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Borrelia burgdorferi sensu lato (s.l.), the etiological agent of
Lyme disease, is transmitted by the bite of Ixodes ricinus. Four hundred eighty-nine ticks, collected in four locations of a region of southern Belgium where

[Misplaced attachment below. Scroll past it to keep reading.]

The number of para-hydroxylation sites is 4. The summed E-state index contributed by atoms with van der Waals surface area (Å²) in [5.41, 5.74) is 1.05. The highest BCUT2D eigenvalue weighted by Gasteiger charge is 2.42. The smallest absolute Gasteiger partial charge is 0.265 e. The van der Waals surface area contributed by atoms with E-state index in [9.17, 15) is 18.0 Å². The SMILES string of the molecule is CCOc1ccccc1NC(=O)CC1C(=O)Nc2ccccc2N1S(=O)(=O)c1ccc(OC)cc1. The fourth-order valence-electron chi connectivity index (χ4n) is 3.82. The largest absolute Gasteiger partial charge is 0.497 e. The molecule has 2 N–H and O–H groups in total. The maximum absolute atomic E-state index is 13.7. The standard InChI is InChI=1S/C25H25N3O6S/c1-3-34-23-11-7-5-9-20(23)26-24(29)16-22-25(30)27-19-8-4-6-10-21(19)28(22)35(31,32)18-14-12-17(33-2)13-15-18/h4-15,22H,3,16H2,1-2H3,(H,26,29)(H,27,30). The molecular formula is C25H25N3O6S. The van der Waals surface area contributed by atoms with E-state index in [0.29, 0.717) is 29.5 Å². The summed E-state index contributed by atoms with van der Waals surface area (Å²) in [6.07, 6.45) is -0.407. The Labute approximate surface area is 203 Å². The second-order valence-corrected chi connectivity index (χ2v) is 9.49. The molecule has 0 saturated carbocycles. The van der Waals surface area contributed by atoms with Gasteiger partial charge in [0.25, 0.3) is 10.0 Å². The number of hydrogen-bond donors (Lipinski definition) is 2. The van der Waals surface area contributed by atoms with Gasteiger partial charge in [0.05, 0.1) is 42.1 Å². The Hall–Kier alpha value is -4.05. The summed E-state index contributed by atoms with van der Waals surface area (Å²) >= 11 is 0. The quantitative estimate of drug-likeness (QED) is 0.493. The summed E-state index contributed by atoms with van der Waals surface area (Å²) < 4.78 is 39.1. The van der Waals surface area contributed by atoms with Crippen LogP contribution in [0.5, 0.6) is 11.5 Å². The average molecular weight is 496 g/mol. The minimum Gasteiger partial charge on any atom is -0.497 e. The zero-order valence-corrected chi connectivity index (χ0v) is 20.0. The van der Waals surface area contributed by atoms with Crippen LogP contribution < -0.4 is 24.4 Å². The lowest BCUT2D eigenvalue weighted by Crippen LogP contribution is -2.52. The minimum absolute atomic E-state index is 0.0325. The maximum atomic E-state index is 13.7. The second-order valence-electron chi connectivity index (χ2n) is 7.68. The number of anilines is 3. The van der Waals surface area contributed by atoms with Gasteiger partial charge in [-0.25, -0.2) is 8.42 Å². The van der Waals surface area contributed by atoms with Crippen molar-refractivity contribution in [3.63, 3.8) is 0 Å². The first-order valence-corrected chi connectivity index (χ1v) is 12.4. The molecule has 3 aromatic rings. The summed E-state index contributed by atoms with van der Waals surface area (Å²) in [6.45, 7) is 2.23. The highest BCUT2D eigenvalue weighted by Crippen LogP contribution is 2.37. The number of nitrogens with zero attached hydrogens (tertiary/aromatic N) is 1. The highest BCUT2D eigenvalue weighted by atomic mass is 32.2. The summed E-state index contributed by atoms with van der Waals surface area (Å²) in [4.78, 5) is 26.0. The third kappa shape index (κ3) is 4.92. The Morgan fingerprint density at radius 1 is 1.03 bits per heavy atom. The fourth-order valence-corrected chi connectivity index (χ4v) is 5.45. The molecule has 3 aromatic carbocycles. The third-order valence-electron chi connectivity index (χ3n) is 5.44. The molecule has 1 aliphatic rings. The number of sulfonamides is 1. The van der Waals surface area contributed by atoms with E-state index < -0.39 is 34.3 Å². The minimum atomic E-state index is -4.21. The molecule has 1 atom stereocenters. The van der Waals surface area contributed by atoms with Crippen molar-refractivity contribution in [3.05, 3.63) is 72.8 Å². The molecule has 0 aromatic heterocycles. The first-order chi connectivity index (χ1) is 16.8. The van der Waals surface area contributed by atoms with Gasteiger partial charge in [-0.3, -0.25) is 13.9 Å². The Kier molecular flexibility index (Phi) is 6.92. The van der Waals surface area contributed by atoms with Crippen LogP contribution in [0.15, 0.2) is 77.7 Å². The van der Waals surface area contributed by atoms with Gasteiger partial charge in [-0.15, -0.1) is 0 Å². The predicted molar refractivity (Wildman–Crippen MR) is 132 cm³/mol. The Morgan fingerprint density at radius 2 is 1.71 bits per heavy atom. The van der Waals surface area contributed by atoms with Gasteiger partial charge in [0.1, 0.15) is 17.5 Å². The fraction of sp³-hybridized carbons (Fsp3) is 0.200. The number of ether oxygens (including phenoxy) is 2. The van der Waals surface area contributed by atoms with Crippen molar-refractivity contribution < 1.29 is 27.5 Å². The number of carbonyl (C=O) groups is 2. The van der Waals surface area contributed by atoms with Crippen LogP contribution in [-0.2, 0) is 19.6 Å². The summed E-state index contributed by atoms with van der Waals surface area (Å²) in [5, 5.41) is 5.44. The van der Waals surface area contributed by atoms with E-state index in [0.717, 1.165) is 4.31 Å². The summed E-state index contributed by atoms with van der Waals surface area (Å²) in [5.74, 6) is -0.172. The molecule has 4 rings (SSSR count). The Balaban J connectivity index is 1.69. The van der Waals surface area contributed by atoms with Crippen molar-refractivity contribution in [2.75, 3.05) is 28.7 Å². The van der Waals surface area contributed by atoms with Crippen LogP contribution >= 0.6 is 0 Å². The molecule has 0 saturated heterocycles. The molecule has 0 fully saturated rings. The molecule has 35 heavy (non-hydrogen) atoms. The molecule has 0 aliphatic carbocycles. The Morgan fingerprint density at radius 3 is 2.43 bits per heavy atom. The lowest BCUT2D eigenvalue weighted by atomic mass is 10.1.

Lyme disease is endemic, were examined for the presence of the spirochete. In a PCR test with primers that recognize a chromosomal gene of all strains, 23% of the ticks were found to be infected. The species B. burgdorferi s.l. comprises at least three pathogenic genomospecies, B. burgdorferi sensu stricto (s.s.), Borrelia garinii, and Borrelia afzelii, which could be distinguished in PCR tests with species-specific primers that correspond to distinct plasmid sequences. B. garinii was most prevalent (53% of infected ticks), followed by B. burgdorferi s.s. (38%) and B. afzelii (9%). Of the infected ticks, 40% were infected with a single species, 40% were infected with two species, and 5% were infected with all three species. For 15% of the ticks, the infecting species could not be identified. No difference in rates of prevalence was observed among the four locations, which had similar ground covers, even though they belonged to distinct biogeographic regions. A greater heterogeneity of spirochetal DNA in ticks than in cultured reference DNA was suggested by a comparison of the results of PCRs with two different sets of species-specific primer sequences.